Tamar Ringel-Kulka, MD
MHCH 702 Foundations of Maternal and Child Health | Syllabus
- The intestinal microbiota
- Prebiotics, Probiotics, Synbiotics and Antibiotics
- Infant and child nutrition including breastfeeding and infant feeding
- Health disparities
- Infant, children and adolescents health promotion and disease prevention
- Community-based participatory research (CBPR)
Consultation to food and medical food industry
Director, North Carolina Child Care Health and Safety Resource Center
Multi-center, double-blind, randomized, placebo-controlled, parallel-group study to evaluate the benefit of the probiotic Bifidobacterium infantis 35624 in non-patients with symptoms of abdominal discomfort and bloating. Ringel-Kulka T, McRorie J, Ringel Y (2017). Am J Gastroenterol, 112(1), 145-51.
Use of probiotics and prebiotics in infant feeding. Bertelsen RJ, Jensen ET, Ringel-Kulka T (2016). Best Pract Res Clin Gastroenterol, 30(1), 39-48.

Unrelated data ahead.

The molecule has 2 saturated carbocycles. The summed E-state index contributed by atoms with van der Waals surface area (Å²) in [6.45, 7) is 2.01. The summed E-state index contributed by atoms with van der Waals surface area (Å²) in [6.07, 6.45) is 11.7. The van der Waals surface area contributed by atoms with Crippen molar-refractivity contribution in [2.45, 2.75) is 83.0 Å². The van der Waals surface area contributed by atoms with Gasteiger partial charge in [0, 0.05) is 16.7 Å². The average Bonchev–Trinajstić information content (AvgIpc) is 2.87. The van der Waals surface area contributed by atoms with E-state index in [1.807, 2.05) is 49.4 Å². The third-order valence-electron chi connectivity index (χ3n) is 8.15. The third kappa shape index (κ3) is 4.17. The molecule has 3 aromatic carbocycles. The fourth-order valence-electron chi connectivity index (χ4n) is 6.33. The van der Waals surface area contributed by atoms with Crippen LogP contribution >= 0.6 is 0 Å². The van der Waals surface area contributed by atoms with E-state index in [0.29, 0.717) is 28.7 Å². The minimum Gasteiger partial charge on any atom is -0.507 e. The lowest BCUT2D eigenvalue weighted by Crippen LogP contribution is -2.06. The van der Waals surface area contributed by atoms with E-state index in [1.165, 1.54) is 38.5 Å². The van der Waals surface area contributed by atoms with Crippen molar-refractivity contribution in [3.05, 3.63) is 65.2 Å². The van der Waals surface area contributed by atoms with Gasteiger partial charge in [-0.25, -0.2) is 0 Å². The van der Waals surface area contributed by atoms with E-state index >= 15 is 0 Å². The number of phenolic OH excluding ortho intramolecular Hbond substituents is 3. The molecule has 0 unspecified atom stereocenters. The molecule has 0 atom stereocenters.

Discordant temporal development of bacterial phyla and the emergence of core in the fecal microbiota of young children. Cheng J, Ringel-Kulka T, Heikamp-de Jong I, Ringel Y, Carroll IM, de Vos WM, Salojärvi J, Satokari R (2016). ISME J, 10(4), 1002-14.
Altered colonic bacterial fermentation as a potential pathophysiological factor in irritable bowel syndrome. Ringel-Kulka T, Choi CH, Temas D, Kim A, Maier D, Scott K, Galanko JA, Ringel Y (2015). Am J Gastroenterol, 110(9), 1339-46.
Randomized, double-blind, placebo-controlled study of synbiotic yogurt effect on the health of children. Ringel-Kulka T, Kotch JB, Jensen ET, Savage E, Weber DJ (2015). J Pediatr, 166(6), 1475-81.
MPH, Health Policy and Administration, University of North Carolina at Chapel Hill, 2000
MD, Medicine, Technion-Israel Institute of Technology, 1991